GIULIANI: Yes. If somebody is not paying taxes, is going to get a check from the government, then that is welfare. You haven't earned it, that's a welfare payment. I think he's going to have to abandon that in light of the economic situation.
HANNITY: Are you thinking that he's really -- he's going to abandon all these things?
GIULIANI: I think so.
GIULIANI: I think, as practicality emerges, you're going to see -- I'm hoping you're going to see a very pragmatic approach. I'm not sure if President Obama is an ideologue or a pragmatist. I am hoping and praying he's a pragmatist. We can get through it if he is.
HANNITY: You know, look, I'm going to tell you, my take on it is just the opposite. I think he's an ideologue. And I'll tell you why.
HANNITY: Because, look, he's talking about anywhere from 850 billion to over a trillion dollars in a stimulus package -- trillion-dollar deficits as far as we can see. They're going to move on health care, which is --
HANNITY: -- will alter this economy dramatically. Gitmo, I think, is we are redefining the war on terrorism. And we can go straight on down the line. Instituting welfare -- the era of big government is beginning again.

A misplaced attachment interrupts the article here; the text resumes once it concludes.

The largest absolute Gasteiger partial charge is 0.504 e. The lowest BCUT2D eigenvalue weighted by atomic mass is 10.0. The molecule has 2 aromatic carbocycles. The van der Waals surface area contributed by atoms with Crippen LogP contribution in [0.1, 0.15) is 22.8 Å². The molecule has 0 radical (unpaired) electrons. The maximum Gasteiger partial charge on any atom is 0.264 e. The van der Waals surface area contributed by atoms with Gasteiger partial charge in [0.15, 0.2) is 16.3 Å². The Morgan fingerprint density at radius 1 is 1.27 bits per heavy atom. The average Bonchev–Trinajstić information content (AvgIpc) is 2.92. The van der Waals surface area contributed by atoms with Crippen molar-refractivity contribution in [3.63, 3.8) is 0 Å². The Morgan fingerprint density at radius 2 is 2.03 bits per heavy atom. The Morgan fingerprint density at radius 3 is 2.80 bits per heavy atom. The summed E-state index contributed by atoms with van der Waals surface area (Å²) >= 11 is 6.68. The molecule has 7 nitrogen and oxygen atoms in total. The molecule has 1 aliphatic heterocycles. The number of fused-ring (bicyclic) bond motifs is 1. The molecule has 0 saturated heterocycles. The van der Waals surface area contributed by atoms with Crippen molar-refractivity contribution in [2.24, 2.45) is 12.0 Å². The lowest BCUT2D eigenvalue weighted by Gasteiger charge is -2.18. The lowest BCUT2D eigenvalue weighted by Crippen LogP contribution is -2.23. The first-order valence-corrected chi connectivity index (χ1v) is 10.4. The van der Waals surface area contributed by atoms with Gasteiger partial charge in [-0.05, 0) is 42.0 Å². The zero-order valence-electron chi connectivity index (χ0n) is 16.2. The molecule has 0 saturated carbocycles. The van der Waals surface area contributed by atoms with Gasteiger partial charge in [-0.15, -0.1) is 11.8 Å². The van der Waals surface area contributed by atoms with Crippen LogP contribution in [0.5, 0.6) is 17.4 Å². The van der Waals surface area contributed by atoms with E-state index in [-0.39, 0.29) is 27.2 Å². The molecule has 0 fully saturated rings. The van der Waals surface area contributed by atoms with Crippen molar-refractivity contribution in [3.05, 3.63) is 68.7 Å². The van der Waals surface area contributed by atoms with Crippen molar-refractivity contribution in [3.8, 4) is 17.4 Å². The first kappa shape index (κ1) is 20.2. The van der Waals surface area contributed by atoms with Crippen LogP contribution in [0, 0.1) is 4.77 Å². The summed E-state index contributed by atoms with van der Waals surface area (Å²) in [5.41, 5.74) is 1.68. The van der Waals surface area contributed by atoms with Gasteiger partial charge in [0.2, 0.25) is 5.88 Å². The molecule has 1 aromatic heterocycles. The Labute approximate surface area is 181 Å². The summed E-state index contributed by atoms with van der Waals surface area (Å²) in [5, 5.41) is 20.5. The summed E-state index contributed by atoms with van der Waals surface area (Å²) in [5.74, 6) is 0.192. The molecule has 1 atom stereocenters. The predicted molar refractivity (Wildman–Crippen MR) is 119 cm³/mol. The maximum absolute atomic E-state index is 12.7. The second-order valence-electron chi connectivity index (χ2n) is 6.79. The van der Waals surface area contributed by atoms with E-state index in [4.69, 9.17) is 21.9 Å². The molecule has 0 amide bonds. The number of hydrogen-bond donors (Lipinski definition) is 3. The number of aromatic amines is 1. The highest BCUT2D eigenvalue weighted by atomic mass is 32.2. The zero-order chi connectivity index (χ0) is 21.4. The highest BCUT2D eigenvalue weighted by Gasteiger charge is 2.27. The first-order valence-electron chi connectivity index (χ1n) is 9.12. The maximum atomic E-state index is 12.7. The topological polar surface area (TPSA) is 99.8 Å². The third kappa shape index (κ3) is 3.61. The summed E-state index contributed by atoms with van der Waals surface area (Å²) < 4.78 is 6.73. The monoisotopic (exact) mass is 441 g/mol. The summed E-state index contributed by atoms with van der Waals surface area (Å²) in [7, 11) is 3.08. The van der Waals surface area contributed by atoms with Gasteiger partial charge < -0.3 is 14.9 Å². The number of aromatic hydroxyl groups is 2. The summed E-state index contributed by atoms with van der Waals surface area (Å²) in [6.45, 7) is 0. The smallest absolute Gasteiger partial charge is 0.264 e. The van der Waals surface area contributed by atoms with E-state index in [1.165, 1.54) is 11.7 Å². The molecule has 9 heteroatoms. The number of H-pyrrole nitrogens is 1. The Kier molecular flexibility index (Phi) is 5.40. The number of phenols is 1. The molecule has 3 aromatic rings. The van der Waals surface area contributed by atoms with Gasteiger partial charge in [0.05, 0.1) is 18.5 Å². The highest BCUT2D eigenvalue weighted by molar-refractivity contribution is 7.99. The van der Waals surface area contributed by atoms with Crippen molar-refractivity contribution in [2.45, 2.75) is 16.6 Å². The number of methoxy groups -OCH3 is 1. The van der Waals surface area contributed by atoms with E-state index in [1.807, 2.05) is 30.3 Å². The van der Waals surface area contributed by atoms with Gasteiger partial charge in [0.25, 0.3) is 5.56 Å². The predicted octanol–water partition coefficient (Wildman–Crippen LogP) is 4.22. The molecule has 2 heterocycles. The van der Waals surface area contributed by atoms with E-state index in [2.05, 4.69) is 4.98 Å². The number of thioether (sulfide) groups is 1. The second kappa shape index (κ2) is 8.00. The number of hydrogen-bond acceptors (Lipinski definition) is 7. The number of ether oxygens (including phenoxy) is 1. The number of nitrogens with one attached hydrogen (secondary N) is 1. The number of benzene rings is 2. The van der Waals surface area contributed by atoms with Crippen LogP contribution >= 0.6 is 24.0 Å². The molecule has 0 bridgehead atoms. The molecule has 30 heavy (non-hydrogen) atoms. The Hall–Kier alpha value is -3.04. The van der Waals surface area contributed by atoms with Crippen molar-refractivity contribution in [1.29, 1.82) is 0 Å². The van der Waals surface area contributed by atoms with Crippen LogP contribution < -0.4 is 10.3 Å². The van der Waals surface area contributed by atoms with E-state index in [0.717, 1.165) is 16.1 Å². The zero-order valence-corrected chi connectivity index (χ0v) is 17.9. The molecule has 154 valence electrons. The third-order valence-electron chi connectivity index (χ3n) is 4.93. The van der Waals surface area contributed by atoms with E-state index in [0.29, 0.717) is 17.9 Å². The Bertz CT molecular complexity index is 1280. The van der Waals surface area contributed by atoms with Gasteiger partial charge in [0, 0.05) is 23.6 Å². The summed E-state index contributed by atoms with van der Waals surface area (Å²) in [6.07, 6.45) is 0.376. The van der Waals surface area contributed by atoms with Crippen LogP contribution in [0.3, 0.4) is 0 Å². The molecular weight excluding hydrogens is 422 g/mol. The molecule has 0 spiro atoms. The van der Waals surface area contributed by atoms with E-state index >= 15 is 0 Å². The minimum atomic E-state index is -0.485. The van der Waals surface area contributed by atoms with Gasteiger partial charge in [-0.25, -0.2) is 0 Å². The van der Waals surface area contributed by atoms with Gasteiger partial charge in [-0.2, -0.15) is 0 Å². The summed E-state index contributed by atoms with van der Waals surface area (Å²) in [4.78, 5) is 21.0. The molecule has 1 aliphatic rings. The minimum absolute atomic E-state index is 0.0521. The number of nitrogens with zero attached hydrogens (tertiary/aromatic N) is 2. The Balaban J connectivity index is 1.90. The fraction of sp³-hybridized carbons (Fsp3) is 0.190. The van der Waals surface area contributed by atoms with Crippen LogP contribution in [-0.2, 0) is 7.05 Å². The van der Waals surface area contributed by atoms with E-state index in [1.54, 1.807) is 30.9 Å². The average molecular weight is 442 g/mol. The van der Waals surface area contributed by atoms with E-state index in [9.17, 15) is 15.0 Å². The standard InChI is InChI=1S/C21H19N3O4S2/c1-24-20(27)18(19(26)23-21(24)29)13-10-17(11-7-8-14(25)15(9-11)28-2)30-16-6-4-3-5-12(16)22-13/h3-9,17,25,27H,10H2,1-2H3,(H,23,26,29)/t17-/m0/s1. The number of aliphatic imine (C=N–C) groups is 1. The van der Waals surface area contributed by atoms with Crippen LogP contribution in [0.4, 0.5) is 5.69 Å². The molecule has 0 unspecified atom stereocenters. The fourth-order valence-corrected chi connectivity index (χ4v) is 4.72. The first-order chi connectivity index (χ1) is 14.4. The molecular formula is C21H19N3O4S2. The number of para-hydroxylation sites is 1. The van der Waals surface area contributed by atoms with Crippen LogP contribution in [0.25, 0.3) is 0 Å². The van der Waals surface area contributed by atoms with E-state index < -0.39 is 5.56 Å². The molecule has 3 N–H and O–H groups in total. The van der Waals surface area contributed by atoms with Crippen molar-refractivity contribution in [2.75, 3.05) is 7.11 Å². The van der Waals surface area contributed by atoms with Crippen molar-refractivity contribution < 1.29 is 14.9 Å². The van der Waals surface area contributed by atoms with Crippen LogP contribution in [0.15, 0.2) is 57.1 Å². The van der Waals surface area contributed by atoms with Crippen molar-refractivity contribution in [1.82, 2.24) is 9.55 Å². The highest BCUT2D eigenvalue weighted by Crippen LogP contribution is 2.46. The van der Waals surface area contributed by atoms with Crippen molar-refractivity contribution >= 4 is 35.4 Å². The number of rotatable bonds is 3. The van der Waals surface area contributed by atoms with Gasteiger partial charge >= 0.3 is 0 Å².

GIULIANI: Right. I hope that he and his people have read The Forgotten Man, Amity Shlaes' book, came out last year. It's -- I think it's back on the best-seller list. Basically, it points out why the recession of 1929, which was a bad one, became the Great Depression of 11 or 12 years. And it became the Great Depression because of unwise government actions, first by Hoover, and then by Roosevelt.
GIULIANI: And if -- if you think you're going to get your way out of this recession by all kinds of social programs, welfare programs, you're just going to make it much worse.
HANNITY: Well, in the 10 years that the Japan -- the Japanese economy was suffering, in the '90s, they had eight separate stimulus packages that created, in their history, massive debt. It was unprecedented.
HANNITY: And it didn't work. And you're right, historically --
GIULIANI: And the actions of the New Deal, which may have had other reasons for them, did not work from the point of view of solving the Depression. In fact, by 1936, '37, '38, the Depression was arguably just as bad as it was in 1929.
HANNITY: Yeah, it's true.
GIULIANI: So now you look at that history and you look at the other countries that have tried this, what it says to you is, yes, you have to have a relief program, but it's got to be one that's targeted right to the -- right to the problem.
GIULIANI: The problem is the toxic debt that's sitting on the books of the banks. [former Treasury Secretary Henry] Paulson's first approach, which was then abandoned, probably makes the most sense, which is set up an auction for these toxic assets, the government will come in, make an offer, a low-ball offer, and then private enterprises can come in and try to buy up some of this debt.
So you can take 2 or 300 billion in government funds and you can leverage it with maybe a billion -- a trillion dollars in private funds.